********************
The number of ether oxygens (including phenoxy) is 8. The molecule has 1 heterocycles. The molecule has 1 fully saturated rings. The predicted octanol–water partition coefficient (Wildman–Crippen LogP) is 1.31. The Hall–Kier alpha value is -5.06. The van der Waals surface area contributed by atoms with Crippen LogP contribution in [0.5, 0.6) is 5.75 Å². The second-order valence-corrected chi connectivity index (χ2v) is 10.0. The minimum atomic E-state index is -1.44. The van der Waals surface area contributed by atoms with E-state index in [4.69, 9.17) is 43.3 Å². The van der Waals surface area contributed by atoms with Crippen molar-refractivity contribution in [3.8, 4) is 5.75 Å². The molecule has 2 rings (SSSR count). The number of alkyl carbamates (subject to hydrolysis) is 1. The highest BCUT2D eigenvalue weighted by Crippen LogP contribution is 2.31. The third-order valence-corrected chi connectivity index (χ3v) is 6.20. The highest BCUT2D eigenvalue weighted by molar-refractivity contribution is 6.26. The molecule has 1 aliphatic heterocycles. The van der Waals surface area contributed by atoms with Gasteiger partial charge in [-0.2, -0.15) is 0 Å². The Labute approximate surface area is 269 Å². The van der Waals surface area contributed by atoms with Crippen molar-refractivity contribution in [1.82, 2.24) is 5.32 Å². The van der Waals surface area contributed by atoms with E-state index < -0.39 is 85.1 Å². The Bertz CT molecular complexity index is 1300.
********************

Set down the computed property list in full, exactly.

The number of ether oxygens (including phenoxy) is 8. The molecule has 1 heterocycles. The molecule has 1 fully saturated rings. The predicted octanol–water partition coefficient (Wildman–Crippen LogP) is 1.31. The Hall–Kier alpha value is -5.06. The van der Waals surface area contributed by atoms with Crippen LogP contribution in [0.5, 0.6) is 5.75 Å². The second-order valence-corrected chi connectivity index (χ2v) is 10.0. The minimum atomic E-state index is -1.44. The van der Waals surface area contributed by atoms with E-state index in [4.69, 9.17) is 43.3 Å². The van der Waals surface area contributed by atoms with Crippen molar-refractivity contribution in [3.8, 4) is 5.75 Å². The molecule has 2 rings (SSSR count). The number of alkyl carbamates (subject to hydrolysis) is 1. The highest BCUT2D eigenvalue weighted by Crippen LogP contribution is 2.31. The third-order valence-corrected chi connectivity index (χ3v) is 6.20. The highest BCUT2D eigenvalue weighted by molar-refractivity contribution is 6.26. The molecule has 1 aliphatic heterocycles. The van der Waals surface area contributed by atoms with Gasteiger partial charge in [-0.2, -0.15) is 0 Å². The Labute approximate surface area is 269 Å². The van der Waals surface area contributed by atoms with Crippen molar-refractivity contribution in [1.82, 2.24) is 5.32 Å². The van der Waals surface area contributed by atoms with E-state index < -0.39 is 85.1 Å². The Bertz CT molecular complexity index is 1300.